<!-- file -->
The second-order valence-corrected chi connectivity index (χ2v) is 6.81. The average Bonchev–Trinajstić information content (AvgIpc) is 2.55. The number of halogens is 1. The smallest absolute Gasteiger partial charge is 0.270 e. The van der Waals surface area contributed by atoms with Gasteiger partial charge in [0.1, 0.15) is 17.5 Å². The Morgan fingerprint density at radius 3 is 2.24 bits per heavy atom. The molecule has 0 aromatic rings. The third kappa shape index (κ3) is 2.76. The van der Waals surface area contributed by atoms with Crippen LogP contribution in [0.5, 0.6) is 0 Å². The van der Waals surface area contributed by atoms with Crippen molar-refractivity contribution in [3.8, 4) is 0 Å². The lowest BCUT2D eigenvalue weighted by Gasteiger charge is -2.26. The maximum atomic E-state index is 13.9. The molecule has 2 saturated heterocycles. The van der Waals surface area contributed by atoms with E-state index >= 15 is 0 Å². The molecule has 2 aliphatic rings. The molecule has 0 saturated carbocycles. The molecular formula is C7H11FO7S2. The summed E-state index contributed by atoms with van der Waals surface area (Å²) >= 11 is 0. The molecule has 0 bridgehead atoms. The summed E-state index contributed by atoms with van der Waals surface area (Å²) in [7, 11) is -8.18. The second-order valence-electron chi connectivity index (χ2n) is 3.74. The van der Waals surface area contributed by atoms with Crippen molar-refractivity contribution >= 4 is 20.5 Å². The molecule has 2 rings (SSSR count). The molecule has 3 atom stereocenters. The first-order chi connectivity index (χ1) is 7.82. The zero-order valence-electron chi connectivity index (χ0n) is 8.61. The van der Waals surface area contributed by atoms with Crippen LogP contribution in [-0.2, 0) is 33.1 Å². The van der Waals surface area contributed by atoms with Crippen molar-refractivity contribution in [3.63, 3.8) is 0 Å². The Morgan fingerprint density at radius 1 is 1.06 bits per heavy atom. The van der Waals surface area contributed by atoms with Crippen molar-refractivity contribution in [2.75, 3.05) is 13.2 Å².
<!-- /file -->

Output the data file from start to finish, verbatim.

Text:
The second-order valence-corrected chi connectivity index (χ2v) is 6.81. The average Bonchev–Trinajstić information content (AvgIpc) is 2.55. The number of halogens is 1. The smallest absolute Gasteiger partial charge is 0.270 e. The van der Waals surface area contributed by atoms with Gasteiger partial charge in [0.1, 0.15) is 17.5 Å². The Morgan fingerprint density at radius 3 is 2.24 bits per heavy atom. The molecule has 0 aromatic rings. The third kappa shape index (κ3) is 2.76. The van der Waals surface area contributed by atoms with Crippen LogP contribution in [0.5, 0.6) is 0 Å². The van der Waals surface area contributed by atoms with Crippen molar-refractivity contribution in [3.8, 4) is 0 Å². The lowest BCUT2D eigenvalue weighted by Gasteiger charge is -2.26. The maximum atomic E-state index is 13.9. The molecule has 2 saturated heterocycles. The van der Waals surface area contributed by atoms with E-state index >= 15 is 0 Å². The molecule has 2 aliphatic rings. The molecule has 0 saturated carbocycles. The molecular formula is C7H11FO7S2. The summed E-state index contributed by atoms with van der Waals surface area (Å²) >= 11 is 0. The molecule has 0 bridgehead atoms. The summed E-state index contributed by atoms with van der Waals surface area (Å²) in [7, 11) is -8.18. The second-order valence-electron chi connectivity index (χ2n) is 3.74. The van der Waals surface area contributed by atoms with Crippen molar-refractivity contribution >= 4 is 20.5 Å². The molecule has 2 rings (SSSR count). The molecule has 3 atom stereocenters. The first-order chi connectivity index (χ1) is 7.82. The zero-order valence-electron chi connectivity index (χ0n) is 8.61. The van der Waals surface area contributed by atoms with Crippen LogP contribution in [-0.2, 0) is 33.1 Å². The van der Waals surface area contributed by atoms with Crippen molar-refractivity contribution in [3.63, 3.8) is 0 Å². The Morgan fingerprint density at radius 1 is 1.06 bits per heavy atom. The van der Waals surface area contributed by atoms with Crippen molar-refractivity contribution in [2.75, 3.05) is 13.2 Å².